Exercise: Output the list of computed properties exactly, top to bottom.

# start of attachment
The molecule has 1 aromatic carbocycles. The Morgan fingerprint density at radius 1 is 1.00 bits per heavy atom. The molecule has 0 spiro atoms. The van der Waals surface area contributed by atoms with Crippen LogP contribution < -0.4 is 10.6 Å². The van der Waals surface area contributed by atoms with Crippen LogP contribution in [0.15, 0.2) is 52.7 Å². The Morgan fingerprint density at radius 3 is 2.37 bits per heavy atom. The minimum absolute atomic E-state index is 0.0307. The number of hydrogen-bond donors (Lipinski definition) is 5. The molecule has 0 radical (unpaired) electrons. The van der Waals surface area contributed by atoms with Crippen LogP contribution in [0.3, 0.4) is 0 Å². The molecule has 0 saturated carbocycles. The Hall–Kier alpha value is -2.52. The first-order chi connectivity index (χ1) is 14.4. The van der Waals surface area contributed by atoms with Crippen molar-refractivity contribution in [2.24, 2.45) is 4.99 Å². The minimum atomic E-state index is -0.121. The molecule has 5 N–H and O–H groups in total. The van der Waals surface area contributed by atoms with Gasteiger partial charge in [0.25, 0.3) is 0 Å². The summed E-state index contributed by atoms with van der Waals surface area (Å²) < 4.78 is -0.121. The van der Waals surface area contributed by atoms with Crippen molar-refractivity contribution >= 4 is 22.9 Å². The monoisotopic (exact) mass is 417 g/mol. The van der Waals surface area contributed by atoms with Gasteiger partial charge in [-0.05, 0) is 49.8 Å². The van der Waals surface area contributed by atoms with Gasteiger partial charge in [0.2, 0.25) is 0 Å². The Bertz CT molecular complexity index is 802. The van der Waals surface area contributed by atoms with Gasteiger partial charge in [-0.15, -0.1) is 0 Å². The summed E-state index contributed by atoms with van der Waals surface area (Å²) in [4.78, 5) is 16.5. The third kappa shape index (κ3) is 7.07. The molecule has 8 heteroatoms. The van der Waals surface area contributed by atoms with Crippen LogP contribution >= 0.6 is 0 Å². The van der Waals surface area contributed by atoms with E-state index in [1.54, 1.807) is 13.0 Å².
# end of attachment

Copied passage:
The molecule has 1 aromatic carbocycles. The Morgan fingerprint density at radius 1 is 1.00 bits per heavy atom. The molecule has 0 spiro atoms. The van der Waals surface area contributed by atoms with Crippen LogP contribution < -0.4 is 10.6 Å². The van der Waals surface area contributed by atoms with Crippen LogP contribution in [0.15, 0.2) is 52.7 Å². The Morgan fingerprint density at radius 3 is 2.37 bits per heavy atom. The minimum absolute atomic E-state index is 0.0307. The number of hydrogen-bond donors (Lipinski definition) is 5. The molecule has 0 radical (unpaired) electrons. The van der Waals surface area contributed by atoms with Crippen LogP contribution in [0.3, 0.4) is 0 Å². The molecule has 0 saturated carbocycles. The Hall–Kier alpha value is -2.52. The first-order chi connectivity index (χ1) is 14.4. The van der Waals surface area contributed by atoms with Crippen molar-refractivity contribution in [2.24, 2.45) is 4.99 Å². The minimum atomic E-state index is -0.121. The molecule has 5 N–H and O–H groups in total. The van der Waals surface area contributed by atoms with Gasteiger partial charge in [0.25, 0.3) is 0 Å². The summed E-state index contributed by atoms with van der Waals surface area (Å²) < 4.78 is -0.121. The van der Waals surface area contributed by atoms with Crippen molar-refractivity contribution >= 4 is 22.9 Å². The monoisotopic (exact) mass is 417 g/mol. The van der Waals surface area contributed by atoms with Gasteiger partial charge in [-0.05, 0) is 49.8 Å². The van der Waals surface area contributed by atoms with Gasteiger partial charge in [0.2, 0.25) is 0 Å². The Bertz CT molecular complexity index is 802. The van der Waals surface area contributed by atoms with Gasteiger partial charge in [-0.15, -0.1) is 0 Å². The summed E-state index contributed by atoms with van der Waals surface area (Å²) in [4.78, 5) is 16.5. The third kappa shape index (κ3) is 7.07. The molecule has 8 heteroatoms. The van der Waals surface area contributed by atoms with Crippen LogP contribution >= 0.6 is 0 Å². The van der Waals surface area contributed by atoms with E-state index in [1.54, 1.807) is 13.0 Å².